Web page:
Comparing to Dell's web prices is misleading. Dell frequently gives out coupons that give $500-$1000 or 25%-40% discounts on their systems and laptops. Everyone knows Sony is way overpriced. That said, the high end MacBooks are premium computers and are priced in-line with other premium computers. If you're OK with paying extra for a premium computer, then that's fine. But if you do a little searching, you can find better notebooks for less, they just won't be well-known brands. If Apple doesn't fall egregiously behind (their new Santa Rosa MacBook will use an nVidia 8600 GT, which looks like it'll be a solid graphics card), my next notebook will probably be a MacBook so I can run OS/X.

  • by nelsonal (549144) on Friday June 08, 2007 @12:45PM (#19440601) Journal
    This has been the case for some time, but is masked by Apple's lack of a low end model (so they don't offer things at the sub $500 price point).
    • Re: (Score:3, Insightful)

      by nine-times (778537)

      I think not just their lack of a low end, but a general lack of options. Don't get me wrong, I'm a mac user and I like them, but Dell (for example) has something like 10 very different laptop models, while Apple basically has three models with limited configuration options. Try to go in the Apple store and buy a laptop without a built-in camera. With Dell, you can choose to have XP installed, one of the 20 different versions of Vista, or even (recently added) Ubuntu. With Apple, you get OSX.

      Many of the

      • by bkr1_2k (237627) on Friday June 08, 2007 @01:22PM (#19441373)
        Sure, you should purchase based on your needs. The problem with that statement, is that this article isn't about what Apple provides that Dell et al don't, it's about the FUD that Apple computers (comparably equipped) are more expensive than PCs. That's simply not true, at least in the laptop market.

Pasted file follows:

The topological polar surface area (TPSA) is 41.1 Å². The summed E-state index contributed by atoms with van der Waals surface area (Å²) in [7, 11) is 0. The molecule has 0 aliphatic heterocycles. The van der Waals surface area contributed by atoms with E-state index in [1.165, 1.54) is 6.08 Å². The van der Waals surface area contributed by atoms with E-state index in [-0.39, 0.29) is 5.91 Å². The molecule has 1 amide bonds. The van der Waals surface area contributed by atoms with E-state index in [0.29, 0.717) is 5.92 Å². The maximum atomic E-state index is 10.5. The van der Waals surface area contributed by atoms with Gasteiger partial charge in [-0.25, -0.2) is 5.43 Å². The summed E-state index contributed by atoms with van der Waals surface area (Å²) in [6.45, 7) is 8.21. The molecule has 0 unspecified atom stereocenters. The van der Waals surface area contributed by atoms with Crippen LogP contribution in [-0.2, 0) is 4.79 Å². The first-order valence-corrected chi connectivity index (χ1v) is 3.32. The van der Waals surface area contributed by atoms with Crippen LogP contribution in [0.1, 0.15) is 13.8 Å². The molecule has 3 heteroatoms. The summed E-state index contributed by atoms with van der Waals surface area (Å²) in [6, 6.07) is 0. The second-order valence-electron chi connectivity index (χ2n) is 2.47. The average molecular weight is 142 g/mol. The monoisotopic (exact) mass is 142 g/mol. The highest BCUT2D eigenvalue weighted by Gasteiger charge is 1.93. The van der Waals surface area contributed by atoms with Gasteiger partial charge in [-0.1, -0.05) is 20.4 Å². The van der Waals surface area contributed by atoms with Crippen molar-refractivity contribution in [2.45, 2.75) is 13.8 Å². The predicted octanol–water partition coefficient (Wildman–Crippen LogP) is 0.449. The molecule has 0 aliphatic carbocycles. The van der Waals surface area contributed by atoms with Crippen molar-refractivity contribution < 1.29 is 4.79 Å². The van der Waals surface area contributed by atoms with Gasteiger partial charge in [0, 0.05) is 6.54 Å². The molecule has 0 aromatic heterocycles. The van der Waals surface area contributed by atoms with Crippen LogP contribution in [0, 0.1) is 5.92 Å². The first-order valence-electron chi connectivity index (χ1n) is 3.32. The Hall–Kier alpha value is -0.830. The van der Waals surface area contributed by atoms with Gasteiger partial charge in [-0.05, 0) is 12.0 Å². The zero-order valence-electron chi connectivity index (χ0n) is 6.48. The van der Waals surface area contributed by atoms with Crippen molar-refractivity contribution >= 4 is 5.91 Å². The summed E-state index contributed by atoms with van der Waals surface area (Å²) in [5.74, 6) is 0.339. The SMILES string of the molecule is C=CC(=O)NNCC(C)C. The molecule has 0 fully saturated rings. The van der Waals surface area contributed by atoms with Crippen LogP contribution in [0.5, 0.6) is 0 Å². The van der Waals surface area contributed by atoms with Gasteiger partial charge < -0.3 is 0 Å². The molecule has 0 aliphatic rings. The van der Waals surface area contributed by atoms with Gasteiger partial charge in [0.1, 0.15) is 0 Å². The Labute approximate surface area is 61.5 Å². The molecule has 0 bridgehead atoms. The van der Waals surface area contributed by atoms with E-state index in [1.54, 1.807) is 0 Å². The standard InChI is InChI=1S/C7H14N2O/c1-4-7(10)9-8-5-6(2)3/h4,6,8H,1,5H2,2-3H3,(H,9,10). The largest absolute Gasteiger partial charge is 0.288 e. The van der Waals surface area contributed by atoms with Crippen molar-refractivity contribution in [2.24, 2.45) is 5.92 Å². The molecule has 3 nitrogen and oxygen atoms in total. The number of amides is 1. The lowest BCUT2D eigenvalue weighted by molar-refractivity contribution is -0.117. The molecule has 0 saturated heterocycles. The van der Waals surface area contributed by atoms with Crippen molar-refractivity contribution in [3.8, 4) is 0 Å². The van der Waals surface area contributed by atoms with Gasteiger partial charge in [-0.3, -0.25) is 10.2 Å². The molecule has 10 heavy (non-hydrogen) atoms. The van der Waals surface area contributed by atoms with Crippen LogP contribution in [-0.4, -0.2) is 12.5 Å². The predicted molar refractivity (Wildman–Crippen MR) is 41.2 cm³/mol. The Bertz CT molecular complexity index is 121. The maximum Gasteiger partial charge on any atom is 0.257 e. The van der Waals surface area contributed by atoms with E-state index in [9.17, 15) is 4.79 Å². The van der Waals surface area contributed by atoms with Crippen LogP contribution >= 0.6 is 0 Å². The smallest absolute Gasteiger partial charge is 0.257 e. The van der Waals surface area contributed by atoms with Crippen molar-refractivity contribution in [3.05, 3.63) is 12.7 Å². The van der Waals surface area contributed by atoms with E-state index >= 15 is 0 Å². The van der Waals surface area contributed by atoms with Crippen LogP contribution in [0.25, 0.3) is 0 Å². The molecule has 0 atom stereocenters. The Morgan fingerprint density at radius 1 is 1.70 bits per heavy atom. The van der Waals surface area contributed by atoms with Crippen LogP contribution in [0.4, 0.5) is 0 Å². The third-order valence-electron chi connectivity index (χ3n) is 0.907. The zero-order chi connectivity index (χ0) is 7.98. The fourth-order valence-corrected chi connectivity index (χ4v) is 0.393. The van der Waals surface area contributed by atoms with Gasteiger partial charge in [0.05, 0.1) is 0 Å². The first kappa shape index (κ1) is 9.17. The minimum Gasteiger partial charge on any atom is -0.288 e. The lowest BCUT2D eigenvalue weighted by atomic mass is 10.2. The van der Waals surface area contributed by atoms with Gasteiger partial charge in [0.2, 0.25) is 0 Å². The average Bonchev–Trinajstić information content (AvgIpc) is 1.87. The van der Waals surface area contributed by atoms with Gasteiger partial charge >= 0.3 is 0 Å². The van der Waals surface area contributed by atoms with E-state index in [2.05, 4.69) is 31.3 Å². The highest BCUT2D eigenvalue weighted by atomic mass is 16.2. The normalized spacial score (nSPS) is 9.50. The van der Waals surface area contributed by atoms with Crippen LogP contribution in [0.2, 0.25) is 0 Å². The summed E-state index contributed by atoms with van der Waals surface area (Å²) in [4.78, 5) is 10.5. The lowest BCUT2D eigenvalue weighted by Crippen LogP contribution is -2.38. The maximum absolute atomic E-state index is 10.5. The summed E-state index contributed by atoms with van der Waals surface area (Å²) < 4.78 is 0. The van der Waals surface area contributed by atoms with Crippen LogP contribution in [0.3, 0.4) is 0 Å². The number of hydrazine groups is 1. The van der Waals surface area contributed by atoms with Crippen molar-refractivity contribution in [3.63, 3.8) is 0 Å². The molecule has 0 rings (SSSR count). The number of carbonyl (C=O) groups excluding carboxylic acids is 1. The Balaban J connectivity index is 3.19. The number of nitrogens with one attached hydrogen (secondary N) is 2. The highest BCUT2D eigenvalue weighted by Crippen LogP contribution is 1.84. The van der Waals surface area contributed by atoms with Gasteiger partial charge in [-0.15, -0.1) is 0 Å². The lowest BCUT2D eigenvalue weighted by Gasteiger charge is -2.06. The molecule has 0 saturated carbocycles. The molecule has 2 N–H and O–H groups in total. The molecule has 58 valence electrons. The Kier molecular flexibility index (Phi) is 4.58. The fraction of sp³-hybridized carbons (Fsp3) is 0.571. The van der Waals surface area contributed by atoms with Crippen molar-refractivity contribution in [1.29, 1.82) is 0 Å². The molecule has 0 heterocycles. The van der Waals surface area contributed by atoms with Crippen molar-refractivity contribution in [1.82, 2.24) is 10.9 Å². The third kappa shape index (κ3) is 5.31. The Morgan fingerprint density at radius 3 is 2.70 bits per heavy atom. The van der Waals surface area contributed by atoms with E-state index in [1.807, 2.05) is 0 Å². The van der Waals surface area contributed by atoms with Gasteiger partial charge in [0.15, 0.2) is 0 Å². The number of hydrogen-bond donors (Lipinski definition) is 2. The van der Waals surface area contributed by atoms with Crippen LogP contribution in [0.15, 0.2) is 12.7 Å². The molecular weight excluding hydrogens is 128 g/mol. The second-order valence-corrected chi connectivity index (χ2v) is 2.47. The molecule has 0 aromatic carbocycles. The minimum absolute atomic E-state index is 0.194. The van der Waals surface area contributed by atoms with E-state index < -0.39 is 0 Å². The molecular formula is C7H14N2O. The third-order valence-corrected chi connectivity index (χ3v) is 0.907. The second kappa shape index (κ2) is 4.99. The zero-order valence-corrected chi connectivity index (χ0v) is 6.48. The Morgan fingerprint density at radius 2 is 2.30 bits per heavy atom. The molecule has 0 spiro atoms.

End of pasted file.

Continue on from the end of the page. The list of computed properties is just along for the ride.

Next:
Yes Dell has a lot of options. Having 30 options with 28 of them being for a market I'm not in is no better than having 3 options with 1 of them being for a market I'm not in. I'd also wager that because Dell has so many options, people simply pick the one that's listed as a "special" more often than not, because they simply don't give a damn what is inside. It's no different for Apple users, for the most part. They just want it to work with the applications they want to run. Giving them an extra 20 choices won't really matter.
    • by WIAKywbfatw (307557) on Friday June 08, 2007 @01:15PM (#19441235) Journal
      I'm sure that Apple could go after the low end market but It's my belief that Apple intentionally avoids doing that for a number of reasons.

      1. Margins at the lowest end of the market are thin if not razor thin. Certainly profit per unit isn't great, so each of these sold would mean a minimal profit, perhaps not even enough over the long term to justify any R&D, marketing and support.

      2. Such a model would surely detract from sales of Apple's mid-range notebooks, as there would be a significant proportion of buyers who opted for the cheapest possible portable MacOS solution that they could lay there hands on. So, a low end model would, to some extent, cost Apple revenue, as it cannibalised sales from other, more profitable Apple notebooks.

      3. Cheaper products sometimes (but not always) require corners to be cut. Apple's image (to the public) is one of quality as well as simplicity, and a low end model would perhaps change that image in a way that wouldn't suit it. Certainly Apple would not want people's first experience of the brand to be a negative one, and a low end notebook computer (from any manufacturer) is certainly the sort of product that is likely to disappoint rather than meet or exceed the average user's expectations.

      The bottom line is that Apple just doesn't need to go chasing that segment of the market when doing so has so many cons and so few pros.
  • Figure out what you need and shop around. Don't pass by Apple because you think it's too expensive. You may be surprised that Apple, for the machine you're looking for, is actually more cost effective.
  • Blah (Score:5, Insightful)

    by stratjakt (596332) on Friday June 08, 2007 @12:46PM (#19440629) Journal